Gates Divorce Focuses on Image Guardian
For nearly three decades, Michael Larson has stirred one of the world’s greatest fortunes with one main priority: keeping his fabulously wealthy bosses out of the headlines.
The conservative investments, the indescribable office, the generic sounding name of Cascade Investment – they have all been carefully crafted to shield Bill Gates and Melinda French Gates from criticism and produce stable, if seemingly unimpressive, returns.
The announcement of the couple’s divorce last month has cracked the organized image. Unflattering details have been leaked, including a report that Larson, the mastermind behind Cascade Investment, has harassed and intimidated some employees.
But despite rumors of betrayal and acrimony, one thing in Gates’ universe remains remarkably low-drama: the actual management of their fortune. The sprawling portfolio under Larson’s jurisdiction, estimated by Bloomberg News to be around $ 170 billion, has over the years generated returns above the broader stock market by about a percentage point, according to financial documents and reports. people familiar with the subject.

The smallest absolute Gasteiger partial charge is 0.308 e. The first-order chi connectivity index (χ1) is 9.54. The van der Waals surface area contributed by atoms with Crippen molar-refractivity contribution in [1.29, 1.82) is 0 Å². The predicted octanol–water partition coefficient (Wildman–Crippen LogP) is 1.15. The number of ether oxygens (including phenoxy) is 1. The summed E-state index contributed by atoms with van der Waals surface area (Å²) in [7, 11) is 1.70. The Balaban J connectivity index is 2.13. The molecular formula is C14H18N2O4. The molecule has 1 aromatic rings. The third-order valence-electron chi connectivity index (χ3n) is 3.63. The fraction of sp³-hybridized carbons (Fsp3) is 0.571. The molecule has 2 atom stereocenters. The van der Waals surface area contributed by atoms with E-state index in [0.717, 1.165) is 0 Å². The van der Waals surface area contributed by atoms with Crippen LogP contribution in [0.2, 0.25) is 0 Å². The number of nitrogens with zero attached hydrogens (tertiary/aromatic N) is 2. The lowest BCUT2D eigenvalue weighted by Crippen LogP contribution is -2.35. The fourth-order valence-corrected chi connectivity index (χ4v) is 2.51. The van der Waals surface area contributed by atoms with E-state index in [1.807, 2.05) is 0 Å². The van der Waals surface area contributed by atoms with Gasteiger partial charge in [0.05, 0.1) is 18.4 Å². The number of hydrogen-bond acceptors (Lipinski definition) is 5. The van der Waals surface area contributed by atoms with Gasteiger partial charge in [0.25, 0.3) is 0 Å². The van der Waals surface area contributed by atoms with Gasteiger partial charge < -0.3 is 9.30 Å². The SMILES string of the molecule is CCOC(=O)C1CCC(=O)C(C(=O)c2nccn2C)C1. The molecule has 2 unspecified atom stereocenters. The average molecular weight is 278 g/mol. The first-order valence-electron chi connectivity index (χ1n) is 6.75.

The brief illustrates the priorities of the highest strata of the ultra-rich, where investment horizons span generations and the riskiest bets often don’t outweigh the value of a good reputation. Part of Larson’s job was to help Bill Gates defend his image as a wacky billionaire dedicated to solving global challenges, rather than taking bold action that might attract attention.